Fermi National Laboratory

Volume 23  |  Friday, November 10, 2000  |  Number 19
In This Issue  |  FermiNews Main Page

Brazil 500

Its modern-day borders encompass nearly half the continent of South America. It is home to the world's second-longest river, the 3,900-mile Amazon. No one's day would be quite the same without one of its major exports: it is the world's leading producer of coffee.

The President of Brazil, Jose Sarney (left), toured the main control room with Fermilab Director John Peeples during his visit to the lab on Sept. 27, 1989. Brazil celebrates its 500th anniversary this year, commemorating the claim of the explorer Pedro Alvares Cabral for Portugal in 1500. The festivities extend to Fermilab with a Nov. 11 performance in Ramsey Auditorium by Anima, six musicians who demonstrate the merging of medieval European music with that of Africa and of the land's indigenous peoples, resulting in the rich musical heritage of modern-day Brazil. Fermilab also will be graced by the presence of Ambassador Alexandre Addor, Consul General of Brazil.

Particle physics has played a critical role in the development of Brazilian science for nearly 70 years, and the connection with Fermilab has helped encourage the growth of Brazilian particle physics for nearly 20 years.

In 1983, Brazilian physicists organized a conference to consider the possibility of joining international research collaborations at the high-energy frontiers of particle physics. Among those attending was Leon Lederman, then Director of Fermilab. Lederman offered his support and helped to establish a Brazilian presence at Fermilab. Soon the first Brazilian contingent--five physicists and an engineer--made the transcontinental journey to Batavia, Illinois.

Brazilian experimenters work on Experiment E769 (Hadroproduction of charm at Tagged Photon Spectrometer in 1989. Since then, Brazilian scientists have participated in both fixed-target and colliding-beam experiments, and today Brazil's Fermilab collaboration numbers 43 physicists and students. They are involved in data analysis, software and hardware development, detector design and the production of detector components. Graduate students receive training both at their home universities and Fermilab, capitalizing on the opportunity to work at the high-energy frontier and continuing a legacy of discovery extending to the earliest history of the field.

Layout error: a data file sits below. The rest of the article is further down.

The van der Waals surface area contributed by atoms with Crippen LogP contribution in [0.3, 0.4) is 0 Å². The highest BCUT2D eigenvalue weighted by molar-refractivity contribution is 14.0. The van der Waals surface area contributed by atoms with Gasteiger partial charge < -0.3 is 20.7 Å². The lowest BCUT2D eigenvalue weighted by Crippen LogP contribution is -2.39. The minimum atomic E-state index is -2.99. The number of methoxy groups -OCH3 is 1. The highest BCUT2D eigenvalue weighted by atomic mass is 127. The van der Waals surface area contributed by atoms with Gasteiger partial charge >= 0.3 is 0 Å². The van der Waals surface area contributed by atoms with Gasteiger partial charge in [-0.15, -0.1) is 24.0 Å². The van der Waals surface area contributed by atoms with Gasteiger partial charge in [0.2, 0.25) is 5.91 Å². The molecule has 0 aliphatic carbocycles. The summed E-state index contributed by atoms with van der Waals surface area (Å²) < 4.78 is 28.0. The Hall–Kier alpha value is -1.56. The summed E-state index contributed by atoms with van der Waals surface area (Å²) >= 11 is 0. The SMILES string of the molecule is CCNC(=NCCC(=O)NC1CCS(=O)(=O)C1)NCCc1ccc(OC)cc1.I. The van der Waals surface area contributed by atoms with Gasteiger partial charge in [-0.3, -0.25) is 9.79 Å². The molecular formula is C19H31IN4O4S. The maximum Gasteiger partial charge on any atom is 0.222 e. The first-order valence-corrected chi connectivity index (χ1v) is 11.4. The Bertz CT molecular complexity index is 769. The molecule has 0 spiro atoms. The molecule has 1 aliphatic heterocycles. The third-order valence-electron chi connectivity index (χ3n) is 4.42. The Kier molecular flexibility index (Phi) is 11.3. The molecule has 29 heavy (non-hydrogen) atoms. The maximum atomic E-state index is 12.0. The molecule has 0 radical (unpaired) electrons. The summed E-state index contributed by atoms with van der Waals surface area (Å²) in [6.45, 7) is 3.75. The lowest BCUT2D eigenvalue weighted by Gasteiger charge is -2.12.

In the 1930s, physicists Gleb Wathagin, Paulus A. Pompeia and Marcelo Damy de Souza Santos did pioneering work at the University of Sao Paulo. They identified characteristic features of cosmic rays created by particles entering the earth's atmosphere.

In 1947, Cesar Lattes and G.P.S. Occhialini participated in C.F. Powell's Nobel Prize-winning experiments in the Bolivian Andes, using photo-graphic plates to study the processes leading to the production of secondary particles in cosmic rays. They discovered the pion, an unstable particle seven times lighter than a proton. Today, we know the pion as the lightest meson, or quark-antiquark combination.

In 1949, Lattes founded the Centro Brazileiro de Pesquisas Fisicas (CBPF), a research center devoted to both experimental and theoretical physics. He continued his own research in particle physics at Chacaltaya peak in Bolivia, using nuclear emulsions to record and analyze the tracks of cosmic particles. Today, CBPF has 28 collaborators on Fermilab experiments.

As Fermilab embarks upon Collider Run II of the Tevatron in 2001, Brazilian scientists will continue their contributions to the new physics of the 21st Century. And Brazilian coffee will help jump-start the day for scientists and non-scientists the world over.


last modified 11/10/2000   email Fermilab